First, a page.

Promises and Limits of Legal Responses to Systemic Inequalities
Inequalities are rising, with social divisions being increasingly presented as cultural, ethnic, religious or racial, as resulting from unchangeable traces and/or deep historical roots, revolving around essentialist visions of groups of people. The call for recognition of diversity has been transformed to identitarian nativism. At times, what surfaces is an anti-Enlightenment vision that seeks to reverse the long march towards the equalizing universal ideal of shared humanity. The impact of this trend on law could not be more pronounced. It seems timely to revisit law’s potential in fighting inequalities, assess what has been achieved and what innovative solutions can help equality struggles. The present thematic section focuses on law’s potential in fighting systemic inequalities, taking a wide approach that considers not only problems of implementation but also wider questions of political mobilization.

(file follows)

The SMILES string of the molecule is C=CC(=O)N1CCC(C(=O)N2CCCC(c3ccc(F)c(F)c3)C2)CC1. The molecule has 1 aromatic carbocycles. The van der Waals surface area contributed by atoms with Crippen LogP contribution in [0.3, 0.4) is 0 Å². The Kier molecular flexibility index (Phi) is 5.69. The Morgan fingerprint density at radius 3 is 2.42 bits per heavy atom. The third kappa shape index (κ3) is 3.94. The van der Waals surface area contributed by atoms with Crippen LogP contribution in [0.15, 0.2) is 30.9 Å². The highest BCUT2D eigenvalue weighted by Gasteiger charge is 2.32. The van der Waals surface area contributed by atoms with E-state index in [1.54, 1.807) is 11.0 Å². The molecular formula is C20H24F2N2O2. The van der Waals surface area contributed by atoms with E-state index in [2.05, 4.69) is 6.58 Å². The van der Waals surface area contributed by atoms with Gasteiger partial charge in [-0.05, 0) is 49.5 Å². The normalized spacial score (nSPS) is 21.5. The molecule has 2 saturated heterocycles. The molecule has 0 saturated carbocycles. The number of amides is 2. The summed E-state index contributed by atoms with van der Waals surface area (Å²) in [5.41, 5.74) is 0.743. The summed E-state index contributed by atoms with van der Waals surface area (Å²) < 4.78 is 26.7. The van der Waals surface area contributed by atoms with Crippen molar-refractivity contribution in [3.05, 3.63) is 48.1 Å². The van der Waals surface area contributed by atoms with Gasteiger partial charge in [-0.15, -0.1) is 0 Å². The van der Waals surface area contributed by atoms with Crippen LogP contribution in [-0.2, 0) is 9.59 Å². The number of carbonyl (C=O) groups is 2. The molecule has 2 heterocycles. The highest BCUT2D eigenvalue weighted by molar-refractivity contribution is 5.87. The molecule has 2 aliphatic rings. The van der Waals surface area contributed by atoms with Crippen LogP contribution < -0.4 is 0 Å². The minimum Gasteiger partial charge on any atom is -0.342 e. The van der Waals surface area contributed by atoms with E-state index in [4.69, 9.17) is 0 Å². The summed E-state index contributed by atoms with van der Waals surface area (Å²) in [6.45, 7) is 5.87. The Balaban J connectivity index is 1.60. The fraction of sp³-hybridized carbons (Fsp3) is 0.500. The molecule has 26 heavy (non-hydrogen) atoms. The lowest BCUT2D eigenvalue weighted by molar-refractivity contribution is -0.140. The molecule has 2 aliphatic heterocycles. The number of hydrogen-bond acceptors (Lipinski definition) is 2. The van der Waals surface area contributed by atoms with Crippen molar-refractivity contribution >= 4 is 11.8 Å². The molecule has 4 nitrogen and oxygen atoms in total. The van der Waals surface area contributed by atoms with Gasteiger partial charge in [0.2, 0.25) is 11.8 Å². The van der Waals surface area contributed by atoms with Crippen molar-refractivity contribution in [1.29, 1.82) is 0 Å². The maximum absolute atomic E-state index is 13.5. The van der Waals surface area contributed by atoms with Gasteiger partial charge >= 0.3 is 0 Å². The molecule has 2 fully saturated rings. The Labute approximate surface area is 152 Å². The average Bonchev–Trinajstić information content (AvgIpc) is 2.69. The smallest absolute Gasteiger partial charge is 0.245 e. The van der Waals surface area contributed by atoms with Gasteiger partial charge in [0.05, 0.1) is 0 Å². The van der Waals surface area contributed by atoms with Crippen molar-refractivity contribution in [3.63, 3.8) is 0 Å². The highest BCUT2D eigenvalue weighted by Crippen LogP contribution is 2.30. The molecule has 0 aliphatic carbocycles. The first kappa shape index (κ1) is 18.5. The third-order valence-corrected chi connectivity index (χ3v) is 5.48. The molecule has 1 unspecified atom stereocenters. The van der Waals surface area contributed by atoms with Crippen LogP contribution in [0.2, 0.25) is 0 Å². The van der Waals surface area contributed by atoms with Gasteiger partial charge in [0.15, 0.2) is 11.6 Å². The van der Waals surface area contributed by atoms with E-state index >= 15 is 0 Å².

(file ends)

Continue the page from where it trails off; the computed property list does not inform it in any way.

Authors who publish with this journal agree to the following terms:
Authors retain copyright and grant the journal right of first publication, with the work three months after publication simultaneously licensed under a Creative Commons Attribution License that allows others to share the work with an acknowledgement of the work's authorship and initial publication in this journal.
Authors are able to enter into separate, additional contractual arrangements for the non-exclusive distribution of the journal's published version of the work (e.g., post it to an institutional repository or publish it in a book), with an acknowledgement of its initial publication in this journal. This acknowledgement is not automatic, it should be asked from the editors and can usually be obtained one year after its first publication in the journal.